Hearing Awareness Week: hearing loss affects 3.5 million Australians - know your facts.
Hearing Awareness Week is an opportunity to raise community awareness of hearing impairment and ways you can protect your hearing to prevent future problems.
Supported by the Australian Government Department of Health and the Deafness Forum of Australia, the event is also an opportunity for the 22% of Australians aged 15 years and over who have a hearing impairment to share their experiences and knowledge and help to create a greater understanding of their needs and aspirations.
Hearing loss can be caused by:
- Hereditary conditions
- Infectious diseases
- Prolonged exposure to excessive noise
- The effects of aging
If you are concerned about your hearing, it’s a good idea to take steps to tackle the problem early on. People who are fitted with hearing aids early are likely to get more benefit from them than those who put up with hearing loss for years before seeking help.
It can take up to 15 years for people who clearly have hearing loss to get tested – a key reason for those long years in denial is the stigma of hearing loss.
During Hearing Awareness Week, there are opportunities to check your hearing for free and to find out more information ways to protect your hearing to prevent further damage.
Loud noise and hearing loss
Hearing Awareness Week says one of the key ways to protect your hearing is to manage the amount of loud noise you are exposed to on a regular basis.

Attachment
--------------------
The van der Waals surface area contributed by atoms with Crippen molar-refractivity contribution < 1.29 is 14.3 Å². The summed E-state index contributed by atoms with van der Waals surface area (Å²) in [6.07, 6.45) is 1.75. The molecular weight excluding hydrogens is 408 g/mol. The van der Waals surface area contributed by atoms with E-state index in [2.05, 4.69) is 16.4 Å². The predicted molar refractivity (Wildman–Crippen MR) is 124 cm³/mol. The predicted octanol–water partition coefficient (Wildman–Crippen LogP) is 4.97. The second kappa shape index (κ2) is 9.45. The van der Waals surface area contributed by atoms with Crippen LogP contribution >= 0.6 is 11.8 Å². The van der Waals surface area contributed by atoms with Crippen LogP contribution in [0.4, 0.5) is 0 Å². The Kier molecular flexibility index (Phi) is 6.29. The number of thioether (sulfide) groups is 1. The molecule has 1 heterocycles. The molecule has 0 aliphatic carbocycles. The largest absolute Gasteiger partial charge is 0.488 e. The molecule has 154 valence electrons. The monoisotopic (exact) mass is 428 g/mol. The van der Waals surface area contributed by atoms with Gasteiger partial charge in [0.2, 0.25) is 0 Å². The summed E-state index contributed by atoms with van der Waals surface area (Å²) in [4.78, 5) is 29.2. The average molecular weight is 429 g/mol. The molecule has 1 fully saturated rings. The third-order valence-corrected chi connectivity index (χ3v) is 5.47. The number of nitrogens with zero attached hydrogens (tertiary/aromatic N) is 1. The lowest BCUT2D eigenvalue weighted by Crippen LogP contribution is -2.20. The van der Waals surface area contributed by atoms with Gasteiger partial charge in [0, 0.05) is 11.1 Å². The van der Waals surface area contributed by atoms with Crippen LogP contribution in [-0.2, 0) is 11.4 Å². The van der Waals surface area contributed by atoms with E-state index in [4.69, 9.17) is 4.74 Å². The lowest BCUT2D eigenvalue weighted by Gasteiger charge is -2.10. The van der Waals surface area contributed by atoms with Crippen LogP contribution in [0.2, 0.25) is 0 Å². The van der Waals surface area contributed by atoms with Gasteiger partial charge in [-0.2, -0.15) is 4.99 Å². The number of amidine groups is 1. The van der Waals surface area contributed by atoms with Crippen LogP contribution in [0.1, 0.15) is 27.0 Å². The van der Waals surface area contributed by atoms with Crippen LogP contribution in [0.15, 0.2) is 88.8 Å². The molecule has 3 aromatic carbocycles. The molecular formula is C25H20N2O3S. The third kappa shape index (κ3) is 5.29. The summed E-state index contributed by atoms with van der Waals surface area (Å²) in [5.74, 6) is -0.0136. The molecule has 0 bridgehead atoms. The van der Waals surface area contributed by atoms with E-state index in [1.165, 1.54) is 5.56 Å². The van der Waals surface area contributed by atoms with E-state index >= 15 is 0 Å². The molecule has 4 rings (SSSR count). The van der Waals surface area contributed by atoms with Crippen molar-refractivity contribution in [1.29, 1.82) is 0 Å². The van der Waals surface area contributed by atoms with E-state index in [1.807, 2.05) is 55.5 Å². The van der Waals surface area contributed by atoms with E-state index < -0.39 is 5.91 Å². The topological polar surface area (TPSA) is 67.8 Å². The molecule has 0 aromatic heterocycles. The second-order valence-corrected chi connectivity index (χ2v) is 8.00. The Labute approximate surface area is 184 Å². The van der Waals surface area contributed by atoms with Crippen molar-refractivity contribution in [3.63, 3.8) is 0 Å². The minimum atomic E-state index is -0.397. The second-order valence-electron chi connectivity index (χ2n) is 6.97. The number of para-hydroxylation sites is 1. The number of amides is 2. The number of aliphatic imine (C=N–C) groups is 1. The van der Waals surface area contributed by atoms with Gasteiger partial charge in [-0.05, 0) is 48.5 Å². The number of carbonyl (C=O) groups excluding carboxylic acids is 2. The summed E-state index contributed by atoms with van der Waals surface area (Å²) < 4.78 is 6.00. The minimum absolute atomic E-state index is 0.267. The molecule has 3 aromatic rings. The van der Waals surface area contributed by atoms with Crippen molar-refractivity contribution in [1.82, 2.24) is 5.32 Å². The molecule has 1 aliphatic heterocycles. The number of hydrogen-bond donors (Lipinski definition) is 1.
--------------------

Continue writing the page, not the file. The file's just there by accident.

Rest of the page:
“Most cases of deafness are caused by damage to the tiny hair cells in the inner ear. This damage can be the result of too much noise, and it’s permanent. Noise-related hearing loss is usually irreversible.
“It is important that we all take steps to prevent noise-related damage. The key to keeping your hearing intact is to avoid loud noise.”
Safe listening tips
As a general rule, the louder the sound, the less time you can safely listen to it. Of course, that’s not to say we can’t enjoy listening to music on our iPods and seeing live bands – it just means we need to be sensible about it and take steps to reduce the chances of damage being caused.
Hearing Awareness Week provides the following tips for safer listening:
- Use the 60:60 rule. Listen to your music at 60% of the MP3 player’s maximum volume for no more than 60 minutes a day.
- Turn down the dial. Turn down the volume on your TV, radio or hi-fi a notch.
- Use earplugs when you’re listening to live music. They can reduce average sound levels by between 15 and 35 decibels.
- Don’t put up with work noise. Talk to your human resources department.
- Wear ear protectors
- Be careful in the car. Listening to music in a confined space increases the risk of hearing damage.
- Don’t listen to music too loud for too long.
- Give your ears time to recover after they’ve been exposed to loud noise.
More information at hearingawarenessweek.org.au